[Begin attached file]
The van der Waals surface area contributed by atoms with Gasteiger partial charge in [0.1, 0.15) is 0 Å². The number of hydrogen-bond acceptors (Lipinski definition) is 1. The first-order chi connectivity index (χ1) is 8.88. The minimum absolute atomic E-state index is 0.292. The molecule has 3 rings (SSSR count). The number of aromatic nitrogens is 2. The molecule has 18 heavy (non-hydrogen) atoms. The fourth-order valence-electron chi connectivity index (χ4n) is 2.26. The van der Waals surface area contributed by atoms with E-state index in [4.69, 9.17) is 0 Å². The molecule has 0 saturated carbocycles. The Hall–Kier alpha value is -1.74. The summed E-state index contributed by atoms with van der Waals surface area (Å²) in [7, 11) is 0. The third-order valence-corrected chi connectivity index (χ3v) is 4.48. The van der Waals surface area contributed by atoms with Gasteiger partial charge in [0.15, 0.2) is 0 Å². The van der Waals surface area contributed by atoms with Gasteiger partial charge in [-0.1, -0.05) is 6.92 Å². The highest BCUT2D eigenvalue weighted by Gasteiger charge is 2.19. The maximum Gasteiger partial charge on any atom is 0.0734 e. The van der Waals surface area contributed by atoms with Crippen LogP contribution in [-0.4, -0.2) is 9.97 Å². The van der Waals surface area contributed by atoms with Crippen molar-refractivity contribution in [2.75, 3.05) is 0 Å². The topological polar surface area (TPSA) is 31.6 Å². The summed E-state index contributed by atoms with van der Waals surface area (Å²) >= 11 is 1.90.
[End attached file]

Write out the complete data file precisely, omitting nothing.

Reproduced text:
The van der Waals surface area contributed by atoms with Gasteiger partial charge in [0.1, 0.15) is 0 Å². The number of hydrogen-bond acceptors (Lipinski definition) is 1. The first-order chi connectivity index (χ1) is 8.88. The minimum absolute atomic E-state index is 0.292. The molecule has 3 rings (SSSR count). The number of aromatic nitrogens is 2. The molecule has 18 heavy (non-hydrogen) atoms. The fourth-order valence-electron chi connectivity index (χ4n) is 2.26. The van der Waals surface area contributed by atoms with E-state index in [4.69, 9.17) is 0 Å². The molecule has 0 saturated carbocycles. The Hall–Kier alpha value is -1.74. The summed E-state index contributed by atoms with van der Waals surface area (Å²) in [7, 11) is 0. The third-order valence-corrected chi connectivity index (χ3v) is 4.48. The van der Waals surface area contributed by atoms with Gasteiger partial charge in [0.15, 0.2) is 0 Å². The van der Waals surface area contributed by atoms with Gasteiger partial charge in [-0.1, -0.05) is 6.92 Å². The highest BCUT2D eigenvalue weighted by Gasteiger charge is 2.19. The maximum Gasteiger partial charge on any atom is 0.0734 e. The van der Waals surface area contributed by atoms with Crippen LogP contribution in [-0.4, -0.2) is 9.97 Å². The van der Waals surface area contributed by atoms with Crippen molar-refractivity contribution in [2.75, 3.05) is 0 Å². The topological polar surface area (TPSA) is 31.6 Å². The summed E-state index contributed by atoms with van der Waals surface area (Å²) >= 11 is 1.90.